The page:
Adelani Adepegba, Abuja The Federal Government, the United States and other stakeholders have mapped out strategies to mobilise $300m to support investment and boost business in the agricultural sector in the country. The fund aimed to reach at least 5,000 small and medium enterprises in order to expand opportunities for agribusiness borrowers and lenders in Nigeria. Vice President Yemi Osinbajo, while speaking during the launch of the initiative in Abuja on Tuesday, said the Federal Government was creating the enabling environment and would ensure coordination among the states, the Federal Government and the US to achieve the target. Represented by Andrew Kwasari, Senior Policy Adviser in the Office of the Vice President, Osinbajo noted that “the synergy between the US, the Federal Government and the states is a way for the future.” The USAID Contractor of the FTF Nigeria Agribusiness Investment Activity, Adam Saffer, explained that Nigeria had tremendous opportunity to take advantage of the arable land in the country, abundant water, human resources, fertile soil and many other things that should make Nigeria not only self-sufficient but also the food basket of the region. He said, “FTF Activity in order to help Nigeria reach the target is working with financial institutions, investors, agro data, processors and other businesses and producers to create a more enabling environment to attract those finances and investors.” “With a more efficient agribusiness sector, food generation, better income and more inclusiveness of women and youth, we can end up with a better quality food at a lower price.  Our activity is trying to activate $300m from the investors, from the banks and from the finance institutions to make this happen.” US Ambassador to Nigeria, Stuart Symington, said the US government would work with  Nigeria to improve the ease of doing business in the agriculture sector, mitigate the risks to lending institutions and promote investment opportunities for agribusiness to expand and scale up their operations. Kebbi State Governor, Atiku Bagudu, told reporters that Kebbi was doing a number of things to key into the programme to unlock the agricultural potential of the state. “In the last five years, we have recorded significant improvement in yields in many commodities particularly rice where we have seen yields increasing from as little as one tonne per hectare to an average of five to six tonnes per hectare. We have similar increases in other crops like soya beans and millet,” he said. Also speaking, Cross River State Governor, Ben Ayade, called on the US to assist Nigeria with the requisite technology to tackle some of the challenges associated with food production and preservation in the country. The $15.7m Agribusiness Investment Programme aimed to facilitate the growth of existing private sector agribusinesses and work with producer organisations in the rice, maize, soybean, aquaculture, and cowpea value chains to increase Nigeria’s food security status and foster job creation opportunities. Kaduna, Niger, Kebbi, Benue, Delta, Ebonyi and Cross River States are targeted under the initiative.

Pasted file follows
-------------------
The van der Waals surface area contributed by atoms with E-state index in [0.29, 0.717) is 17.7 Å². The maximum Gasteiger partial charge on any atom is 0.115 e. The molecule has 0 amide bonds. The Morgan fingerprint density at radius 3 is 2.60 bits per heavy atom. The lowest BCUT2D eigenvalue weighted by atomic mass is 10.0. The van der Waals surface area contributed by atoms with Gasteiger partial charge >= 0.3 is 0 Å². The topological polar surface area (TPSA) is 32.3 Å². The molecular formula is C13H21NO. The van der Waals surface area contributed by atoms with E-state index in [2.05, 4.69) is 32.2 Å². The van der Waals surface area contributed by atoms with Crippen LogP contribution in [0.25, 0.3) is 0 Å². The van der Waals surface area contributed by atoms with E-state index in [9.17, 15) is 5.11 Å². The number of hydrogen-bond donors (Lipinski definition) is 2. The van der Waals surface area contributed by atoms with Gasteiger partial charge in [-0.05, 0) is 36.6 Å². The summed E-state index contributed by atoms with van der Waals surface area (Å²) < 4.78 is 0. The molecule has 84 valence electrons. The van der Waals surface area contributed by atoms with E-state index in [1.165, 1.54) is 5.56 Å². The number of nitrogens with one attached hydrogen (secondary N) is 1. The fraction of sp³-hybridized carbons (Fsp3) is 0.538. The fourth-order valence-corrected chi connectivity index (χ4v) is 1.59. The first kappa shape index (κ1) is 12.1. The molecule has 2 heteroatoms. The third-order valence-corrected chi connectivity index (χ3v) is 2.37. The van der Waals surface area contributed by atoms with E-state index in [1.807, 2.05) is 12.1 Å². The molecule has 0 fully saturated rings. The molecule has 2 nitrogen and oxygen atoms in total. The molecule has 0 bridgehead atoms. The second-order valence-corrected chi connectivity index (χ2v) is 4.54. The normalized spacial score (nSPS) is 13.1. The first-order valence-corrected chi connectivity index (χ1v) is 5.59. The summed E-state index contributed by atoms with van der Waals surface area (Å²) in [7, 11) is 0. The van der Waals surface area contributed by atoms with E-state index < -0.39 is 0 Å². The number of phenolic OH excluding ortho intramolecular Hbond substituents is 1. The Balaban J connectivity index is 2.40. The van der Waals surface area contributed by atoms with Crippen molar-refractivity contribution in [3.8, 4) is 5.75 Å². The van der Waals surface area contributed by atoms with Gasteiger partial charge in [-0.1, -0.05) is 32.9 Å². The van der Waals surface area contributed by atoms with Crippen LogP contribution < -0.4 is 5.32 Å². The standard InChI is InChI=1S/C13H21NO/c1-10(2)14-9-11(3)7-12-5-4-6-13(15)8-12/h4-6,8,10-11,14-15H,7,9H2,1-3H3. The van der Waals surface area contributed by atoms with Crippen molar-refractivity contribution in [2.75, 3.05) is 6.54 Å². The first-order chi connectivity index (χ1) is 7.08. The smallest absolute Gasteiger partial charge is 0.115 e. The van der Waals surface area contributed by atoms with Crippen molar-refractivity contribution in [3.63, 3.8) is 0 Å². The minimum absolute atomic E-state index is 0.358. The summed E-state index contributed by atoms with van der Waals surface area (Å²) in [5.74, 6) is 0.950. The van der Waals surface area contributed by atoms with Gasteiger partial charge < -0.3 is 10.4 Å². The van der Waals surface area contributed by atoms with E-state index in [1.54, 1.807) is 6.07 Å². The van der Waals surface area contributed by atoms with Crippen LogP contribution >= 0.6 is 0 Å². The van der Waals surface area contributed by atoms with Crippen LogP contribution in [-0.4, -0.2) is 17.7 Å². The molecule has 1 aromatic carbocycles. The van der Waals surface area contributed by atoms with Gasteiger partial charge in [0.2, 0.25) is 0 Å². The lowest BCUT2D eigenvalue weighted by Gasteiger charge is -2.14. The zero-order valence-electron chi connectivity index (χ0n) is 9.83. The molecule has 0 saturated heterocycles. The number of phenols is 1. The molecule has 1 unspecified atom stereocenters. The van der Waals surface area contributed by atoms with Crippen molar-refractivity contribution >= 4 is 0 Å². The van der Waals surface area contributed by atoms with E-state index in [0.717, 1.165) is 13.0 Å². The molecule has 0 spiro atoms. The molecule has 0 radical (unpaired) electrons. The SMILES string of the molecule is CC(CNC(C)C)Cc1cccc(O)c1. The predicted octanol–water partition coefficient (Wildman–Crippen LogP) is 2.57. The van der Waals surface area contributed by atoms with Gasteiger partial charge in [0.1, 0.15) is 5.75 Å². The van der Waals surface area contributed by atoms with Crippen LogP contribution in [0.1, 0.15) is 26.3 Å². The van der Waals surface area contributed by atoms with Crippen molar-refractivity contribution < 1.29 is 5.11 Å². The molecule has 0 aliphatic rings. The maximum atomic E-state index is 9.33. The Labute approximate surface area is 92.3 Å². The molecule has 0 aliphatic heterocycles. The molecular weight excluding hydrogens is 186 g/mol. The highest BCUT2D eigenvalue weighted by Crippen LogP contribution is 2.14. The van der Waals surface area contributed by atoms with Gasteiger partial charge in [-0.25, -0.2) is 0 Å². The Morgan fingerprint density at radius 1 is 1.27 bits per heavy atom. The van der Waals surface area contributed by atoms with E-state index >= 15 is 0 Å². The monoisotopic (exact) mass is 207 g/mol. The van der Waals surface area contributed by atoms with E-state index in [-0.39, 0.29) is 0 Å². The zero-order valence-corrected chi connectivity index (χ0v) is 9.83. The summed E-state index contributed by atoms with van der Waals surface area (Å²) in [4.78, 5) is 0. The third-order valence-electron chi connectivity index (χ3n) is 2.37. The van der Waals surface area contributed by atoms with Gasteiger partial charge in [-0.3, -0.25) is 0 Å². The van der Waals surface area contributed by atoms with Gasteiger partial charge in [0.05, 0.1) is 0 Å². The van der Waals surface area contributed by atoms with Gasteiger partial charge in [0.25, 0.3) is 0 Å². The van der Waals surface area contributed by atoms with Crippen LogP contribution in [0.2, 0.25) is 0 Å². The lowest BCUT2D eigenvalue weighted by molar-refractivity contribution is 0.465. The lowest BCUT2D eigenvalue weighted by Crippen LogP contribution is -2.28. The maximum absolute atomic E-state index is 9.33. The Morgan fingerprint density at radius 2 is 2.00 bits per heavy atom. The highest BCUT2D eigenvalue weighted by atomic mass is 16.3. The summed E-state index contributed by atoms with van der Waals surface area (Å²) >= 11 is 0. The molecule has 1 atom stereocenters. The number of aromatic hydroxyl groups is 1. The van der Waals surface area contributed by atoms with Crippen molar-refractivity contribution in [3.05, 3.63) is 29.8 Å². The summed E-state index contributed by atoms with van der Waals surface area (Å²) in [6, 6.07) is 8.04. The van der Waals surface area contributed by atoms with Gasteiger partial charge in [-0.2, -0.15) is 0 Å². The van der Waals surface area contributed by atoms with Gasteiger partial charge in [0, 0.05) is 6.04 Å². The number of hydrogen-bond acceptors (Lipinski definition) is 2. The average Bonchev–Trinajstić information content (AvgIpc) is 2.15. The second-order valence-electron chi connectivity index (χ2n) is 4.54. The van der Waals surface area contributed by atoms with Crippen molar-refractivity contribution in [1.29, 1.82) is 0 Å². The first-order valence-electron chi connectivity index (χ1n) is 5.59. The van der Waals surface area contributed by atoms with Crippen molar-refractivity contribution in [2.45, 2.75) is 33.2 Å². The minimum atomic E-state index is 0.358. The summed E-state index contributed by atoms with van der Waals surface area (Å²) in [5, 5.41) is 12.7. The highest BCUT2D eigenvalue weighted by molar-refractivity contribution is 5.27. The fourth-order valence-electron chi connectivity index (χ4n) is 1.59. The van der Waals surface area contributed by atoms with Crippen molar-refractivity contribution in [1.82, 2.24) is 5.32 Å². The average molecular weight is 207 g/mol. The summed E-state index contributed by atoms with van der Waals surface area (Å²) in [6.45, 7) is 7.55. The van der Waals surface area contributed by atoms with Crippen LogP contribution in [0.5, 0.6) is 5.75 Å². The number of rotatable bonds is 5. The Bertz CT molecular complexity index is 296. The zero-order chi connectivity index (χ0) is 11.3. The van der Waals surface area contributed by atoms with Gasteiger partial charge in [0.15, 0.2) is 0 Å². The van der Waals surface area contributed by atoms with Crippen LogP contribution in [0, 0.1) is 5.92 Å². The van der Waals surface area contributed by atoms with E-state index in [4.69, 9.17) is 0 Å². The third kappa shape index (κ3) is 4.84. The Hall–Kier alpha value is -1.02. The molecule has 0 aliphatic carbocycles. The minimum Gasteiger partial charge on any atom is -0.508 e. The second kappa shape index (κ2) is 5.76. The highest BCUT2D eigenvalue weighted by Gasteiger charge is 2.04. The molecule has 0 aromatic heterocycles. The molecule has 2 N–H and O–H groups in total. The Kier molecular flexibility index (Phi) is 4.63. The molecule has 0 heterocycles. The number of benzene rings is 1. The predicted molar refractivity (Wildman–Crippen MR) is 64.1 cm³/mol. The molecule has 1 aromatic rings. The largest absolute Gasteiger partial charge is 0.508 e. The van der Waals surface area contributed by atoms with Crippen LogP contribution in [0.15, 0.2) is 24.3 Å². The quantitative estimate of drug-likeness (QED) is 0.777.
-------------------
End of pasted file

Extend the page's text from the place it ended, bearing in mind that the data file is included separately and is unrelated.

• Uganda Plans $813 Million Industrial Investment in Next Decade